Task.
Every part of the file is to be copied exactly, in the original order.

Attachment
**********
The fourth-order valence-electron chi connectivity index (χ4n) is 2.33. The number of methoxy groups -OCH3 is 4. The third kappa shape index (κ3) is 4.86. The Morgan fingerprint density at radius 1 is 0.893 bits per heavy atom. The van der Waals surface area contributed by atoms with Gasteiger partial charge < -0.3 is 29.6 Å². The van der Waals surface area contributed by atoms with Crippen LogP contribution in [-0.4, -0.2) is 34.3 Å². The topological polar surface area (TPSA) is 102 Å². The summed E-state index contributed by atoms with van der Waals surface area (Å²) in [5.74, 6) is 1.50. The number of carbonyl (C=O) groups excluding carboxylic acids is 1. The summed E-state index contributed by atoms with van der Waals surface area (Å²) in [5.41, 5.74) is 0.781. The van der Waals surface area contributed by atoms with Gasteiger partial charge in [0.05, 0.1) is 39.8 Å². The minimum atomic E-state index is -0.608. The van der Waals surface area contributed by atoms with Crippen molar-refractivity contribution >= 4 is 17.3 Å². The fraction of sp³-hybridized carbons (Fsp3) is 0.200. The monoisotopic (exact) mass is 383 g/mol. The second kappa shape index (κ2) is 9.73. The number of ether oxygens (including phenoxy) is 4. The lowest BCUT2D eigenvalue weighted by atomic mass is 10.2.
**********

The fourth-order valence-electron chi connectivity index (χ4n) is 2.33. The number of methoxy groups -OCH3 is 4. The third kappa shape index (κ3) is 4.86. The Morgan fingerprint density at radius 1 is 0.893 bits per heavy atom. The van der Waals surface area contributed by atoms with Gasteiger partial charge < -0.3 is 29.6 Å². The van der Waals surface area contributed by atoms with Crippen LogP contribution in [-0.4, -0.2) is 34.3 Å². The topological polar surface area (TPSA) is 102 Å². The summed E-state index contributed by atoms with van der Waals surface area (Å²) in [5.74, 6) is 1.50. The number of carbonyl (C=O) groups excluding carboxylic acids is 1. The summed E-state index contributed by atoms with van der Waals surface area (Å²) in [5.41, 5.74) is 0.781. The van der Waals surface area contributed by atoms with Gasteiger partial charge in [0.05, 0.1) is 39.8 Å². The minimum atomic E-state index is -0.608. The van der Waals surface area contributed by atoms with Crippen molar-refractivity contribution >= 4 is 17.3 Å². The fraction of sp³-hybridized carbons (Fsp3) is 0.200. The monoisotopic (exact) mass is 383 g/mol. The second kappa shape index (κ2) is 9.73. The number of ether oxygens (including phenoxy) is 4. The lowest BCUT2D eigenvalue weighted by atomic mass is 10.2.